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Objecting to Dissection:

What to do if you're a student who doesn't want to dissect.

1. Take a leap for your beliefs.

Since you may be criticized and penalized for taking a stance against dissection, you need to determine how much you are willing to sacrifice for your beliefs. Although it can be difficult to stand up for your values, remember, you are not alone. There are thousands of students who feel that dissection is wrong, and many of them have been successful in their efforts to have their feelings about animals respected. Remember also: The AAVS is willing to help you every step of the way. If you need extra help get in touch with us.

2. Voice all objections as early as possible.

Never wait until the day of the dissection lab to let your teacher know your feelings, but rather, approach your instructor at the beginning of any course which may include dissection. In a clear, calm, and respectful manner, inform the instructor that the dissection of animals is against your ethical beliefs, and that you would like to be given an alternative project. Be prepared to defend your stance, and don't allow the instructor to bully you into submission. At the same time, avoid trying to convince your instructor to adopt your perspective - unless he or she is especially receptive. Remember: The bottom line is that dissection violates your personal beliefs, and you should not be forced to dissect.

3. Ask your instructor to respond promptly  to your request for an alternative project.

Lists of many alternatives are available from The AAVS and other organizations, and you should present these alternatives to your instructor so that you both may decide upon an appropriate project.

4. Go to the Principal, Dean, or Department Director if your instructor is uncooperative.

Remember to be respectful, and to state your objections in a calm, clear, and firm manner. Emphasize your willingness to do an alternative project, and be prepared to state your reasons for objection. If the faculty is still unwilling to respect your decision, call The AAVS; we will help you as much as possible.

5. Keep records of all communication between you and the faculty.

They may be important if, as a last resort, you decide to go to court. It is very rare that this happens. In all of the cases where The AAVS has provided assistance to a student, there has never been an instance where the situation needed to be settled legally.

6. Don't get discouraged!

Many times getting an alternative to dissection is a matter of time and repeated requests. If an instructor says no one time, give it another try at a different time. If you remember to present yourself in a reasonable manner and have all the necessary information, you will usually be successful in getting an alternative.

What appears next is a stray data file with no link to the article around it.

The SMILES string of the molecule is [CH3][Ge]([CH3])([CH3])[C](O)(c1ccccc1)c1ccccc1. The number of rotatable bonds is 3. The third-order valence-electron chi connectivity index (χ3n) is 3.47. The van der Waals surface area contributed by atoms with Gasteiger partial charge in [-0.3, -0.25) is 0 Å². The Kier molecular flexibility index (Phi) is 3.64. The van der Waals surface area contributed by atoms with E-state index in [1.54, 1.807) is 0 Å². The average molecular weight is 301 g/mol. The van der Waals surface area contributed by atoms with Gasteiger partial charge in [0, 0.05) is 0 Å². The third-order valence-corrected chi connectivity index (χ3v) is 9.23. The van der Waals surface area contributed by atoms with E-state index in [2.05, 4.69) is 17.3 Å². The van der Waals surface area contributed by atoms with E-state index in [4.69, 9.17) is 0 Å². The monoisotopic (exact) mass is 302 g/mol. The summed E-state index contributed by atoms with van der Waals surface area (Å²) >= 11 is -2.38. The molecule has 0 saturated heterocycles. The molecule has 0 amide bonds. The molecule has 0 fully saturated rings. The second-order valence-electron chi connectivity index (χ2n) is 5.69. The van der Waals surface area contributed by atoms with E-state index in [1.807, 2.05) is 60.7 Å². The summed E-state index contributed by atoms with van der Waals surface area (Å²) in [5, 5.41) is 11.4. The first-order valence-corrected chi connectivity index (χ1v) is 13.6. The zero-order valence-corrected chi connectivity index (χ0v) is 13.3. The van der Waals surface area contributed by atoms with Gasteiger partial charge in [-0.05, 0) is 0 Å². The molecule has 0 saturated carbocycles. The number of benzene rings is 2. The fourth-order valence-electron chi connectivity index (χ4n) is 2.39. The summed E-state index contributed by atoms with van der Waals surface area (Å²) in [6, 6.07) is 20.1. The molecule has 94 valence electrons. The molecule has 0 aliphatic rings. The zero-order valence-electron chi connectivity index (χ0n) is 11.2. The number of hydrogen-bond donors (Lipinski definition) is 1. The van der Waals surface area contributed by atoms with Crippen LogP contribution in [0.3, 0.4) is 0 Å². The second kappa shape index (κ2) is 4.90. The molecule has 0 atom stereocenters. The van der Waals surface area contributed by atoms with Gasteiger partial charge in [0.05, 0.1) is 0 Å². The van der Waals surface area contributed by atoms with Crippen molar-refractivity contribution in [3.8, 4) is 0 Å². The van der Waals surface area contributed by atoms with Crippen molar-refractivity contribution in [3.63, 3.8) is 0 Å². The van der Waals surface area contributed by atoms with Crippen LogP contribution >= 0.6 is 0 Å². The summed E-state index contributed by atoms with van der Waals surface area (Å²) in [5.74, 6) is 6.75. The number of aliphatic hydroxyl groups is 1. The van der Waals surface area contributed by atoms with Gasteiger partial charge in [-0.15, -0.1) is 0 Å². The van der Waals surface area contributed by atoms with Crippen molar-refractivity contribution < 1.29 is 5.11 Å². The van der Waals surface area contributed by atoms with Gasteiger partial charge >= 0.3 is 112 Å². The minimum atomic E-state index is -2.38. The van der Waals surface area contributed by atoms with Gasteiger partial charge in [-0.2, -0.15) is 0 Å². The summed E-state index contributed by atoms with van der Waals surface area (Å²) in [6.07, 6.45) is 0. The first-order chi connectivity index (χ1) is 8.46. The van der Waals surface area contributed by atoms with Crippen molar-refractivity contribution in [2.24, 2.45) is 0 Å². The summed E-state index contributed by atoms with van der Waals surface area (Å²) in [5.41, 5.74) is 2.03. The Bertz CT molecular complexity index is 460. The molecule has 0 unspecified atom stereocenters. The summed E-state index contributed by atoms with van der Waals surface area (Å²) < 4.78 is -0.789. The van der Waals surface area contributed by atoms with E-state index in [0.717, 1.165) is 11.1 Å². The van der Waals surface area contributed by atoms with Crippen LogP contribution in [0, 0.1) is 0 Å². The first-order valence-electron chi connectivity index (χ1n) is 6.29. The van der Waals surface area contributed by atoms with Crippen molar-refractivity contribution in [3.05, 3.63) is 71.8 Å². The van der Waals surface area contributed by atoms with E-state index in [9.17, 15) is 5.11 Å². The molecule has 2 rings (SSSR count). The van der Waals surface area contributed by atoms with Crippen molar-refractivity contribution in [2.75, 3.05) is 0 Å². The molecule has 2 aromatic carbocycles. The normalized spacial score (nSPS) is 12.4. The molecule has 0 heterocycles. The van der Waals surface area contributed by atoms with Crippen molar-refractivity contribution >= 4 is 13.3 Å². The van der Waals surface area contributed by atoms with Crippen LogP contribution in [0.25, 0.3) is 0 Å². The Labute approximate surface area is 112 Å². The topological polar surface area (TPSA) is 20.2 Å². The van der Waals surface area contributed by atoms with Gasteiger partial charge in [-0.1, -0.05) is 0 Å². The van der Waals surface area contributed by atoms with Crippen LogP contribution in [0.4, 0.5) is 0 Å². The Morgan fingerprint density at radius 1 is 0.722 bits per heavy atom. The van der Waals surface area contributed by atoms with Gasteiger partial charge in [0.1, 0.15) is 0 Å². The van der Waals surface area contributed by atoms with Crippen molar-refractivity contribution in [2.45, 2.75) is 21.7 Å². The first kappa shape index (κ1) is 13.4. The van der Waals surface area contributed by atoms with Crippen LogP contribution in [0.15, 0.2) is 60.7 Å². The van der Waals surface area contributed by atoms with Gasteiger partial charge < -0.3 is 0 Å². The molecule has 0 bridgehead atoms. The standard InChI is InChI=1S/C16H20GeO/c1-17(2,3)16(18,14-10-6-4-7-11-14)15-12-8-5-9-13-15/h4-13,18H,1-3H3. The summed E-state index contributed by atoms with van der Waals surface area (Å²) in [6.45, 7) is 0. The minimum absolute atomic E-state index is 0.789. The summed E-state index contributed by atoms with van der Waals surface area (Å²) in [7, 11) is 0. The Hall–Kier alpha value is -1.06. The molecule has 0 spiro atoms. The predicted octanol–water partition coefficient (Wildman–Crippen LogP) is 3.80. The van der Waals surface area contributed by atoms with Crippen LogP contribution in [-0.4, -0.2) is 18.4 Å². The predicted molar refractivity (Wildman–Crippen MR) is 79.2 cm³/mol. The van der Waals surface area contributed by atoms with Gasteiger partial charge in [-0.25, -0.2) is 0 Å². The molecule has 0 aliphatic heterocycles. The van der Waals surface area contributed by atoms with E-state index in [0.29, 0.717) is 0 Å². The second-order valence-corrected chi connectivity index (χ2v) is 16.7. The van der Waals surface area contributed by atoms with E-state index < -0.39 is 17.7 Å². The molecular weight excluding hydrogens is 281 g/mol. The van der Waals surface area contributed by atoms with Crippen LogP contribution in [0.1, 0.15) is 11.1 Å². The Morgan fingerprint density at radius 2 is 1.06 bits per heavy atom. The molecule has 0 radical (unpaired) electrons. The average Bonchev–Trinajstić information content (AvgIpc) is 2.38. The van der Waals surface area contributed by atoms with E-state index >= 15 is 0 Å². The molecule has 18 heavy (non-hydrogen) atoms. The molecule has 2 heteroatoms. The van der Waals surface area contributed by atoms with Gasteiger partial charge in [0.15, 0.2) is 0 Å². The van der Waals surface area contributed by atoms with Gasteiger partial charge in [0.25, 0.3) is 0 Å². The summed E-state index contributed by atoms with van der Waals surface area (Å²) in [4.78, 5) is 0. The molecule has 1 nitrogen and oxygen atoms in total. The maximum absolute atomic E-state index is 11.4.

7. Find out what laws might affect decisions about dissection in your state.

Elementary, junior high, and high school students in some states are protected by laws guaranteeing their right to object to dissection. Contact The AAVS to find out the law in your state. Currently, Pennsylvania, California, Florida, and New York have laws that require precollege students to be given an alternative to dissection if they want one. (In some cases private schools are excluded.) If your state is one in which your right to object to dissection is protected, inform your instructor that you plan to exercise your state-protected right. The AAVS has copies of the law(s) available, and we will assist students whose instructors are attempting to violate the law.

8. Remember who your friends are.

You may have friends on the faculty or in the administration of the school who can help you make the case for alternatives. You can also contact The AAVS for help. The staff members of our organization are experienced in presenting information about dissection, writing letters on your behalf, getting you resources so that you can make informed choices about alternatives, and being of general assistance at any step in the process of getting an alternative for your science class.

9. Spread the word!

Inform other students about your decision. It will inspire them to stand up for their beliefs, too. If you are still struggling to have an alternative project granted to you, try to get the school newspaper to cover your story. If you are successful, contact The AAVS. We love to hear success stories!

American Anti-Vivisection Society
801 Old York Road # 204
Jenkintown, PA 19046-1685
1 215 887-0816